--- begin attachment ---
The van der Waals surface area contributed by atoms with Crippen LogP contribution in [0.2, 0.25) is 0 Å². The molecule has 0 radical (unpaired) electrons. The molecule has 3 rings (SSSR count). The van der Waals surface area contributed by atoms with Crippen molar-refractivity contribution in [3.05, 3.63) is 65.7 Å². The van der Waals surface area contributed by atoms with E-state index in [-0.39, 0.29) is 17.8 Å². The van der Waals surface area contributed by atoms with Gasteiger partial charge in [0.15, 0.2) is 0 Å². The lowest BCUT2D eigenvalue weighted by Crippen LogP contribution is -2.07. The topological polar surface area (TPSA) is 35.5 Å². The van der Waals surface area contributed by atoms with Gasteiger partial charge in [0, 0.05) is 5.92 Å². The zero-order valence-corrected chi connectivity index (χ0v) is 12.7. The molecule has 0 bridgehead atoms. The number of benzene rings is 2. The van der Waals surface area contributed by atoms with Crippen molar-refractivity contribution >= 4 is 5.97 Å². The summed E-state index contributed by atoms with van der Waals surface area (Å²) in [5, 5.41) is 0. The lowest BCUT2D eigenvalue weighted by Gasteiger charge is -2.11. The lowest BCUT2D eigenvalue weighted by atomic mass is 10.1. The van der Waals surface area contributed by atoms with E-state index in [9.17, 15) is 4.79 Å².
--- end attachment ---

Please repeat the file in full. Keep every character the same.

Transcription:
The van der Waals surface area contributed by atoms with Crippen LogP contribution in [0.2, 0.25) is 0 Å². The molecule has 0 radical (unpaired) electrons. The molecule has 3 rings (SSSR count). The van der Waals surface area contributed by atoms with Crippen molar-refractivity contribution in [3.05, 3.63) is 65.7 Å². The van der Waals surface area contributed by atoms with E-state index in [-0.39, 0.29) is 17.8 Å². The van der Waals surface area contributed by atoms with Gasteiger partial charge in [0.15, 0.2) is 0 Å². The lowest BCUT2D eigenvalue weighted by Crippen LogP contribution is -2.07. The topological polar surface area (TPSA) is 35.5 Å². The van der Waals surface area contributed by atoms with Gasteiger partial charge in [0, 0.05) is 5.92 Å². The zero-order valence-corrected chi connectivity index (χ0v) is 12.7. The molecule has 0 bridgehead atoms. The number of benzene rings is 2. The van der Waals surface area contributed by atoms with Crippen molar-refractivity contribution >= 4 is 5.97 Å². The summed E-state index contributed by atoms with van der Waals surface area (Å²) in [5, 5.41) is 0. The lowest BCUT2D eigenvalue weighted by Gasteiger charge is -2.11. The lowest BCUT2D eigenvalue weighted by atomic mass is 10.1. The van der Waals surface area contributed by atoms with E-state index in [9.17, 15) is 4.79 Å².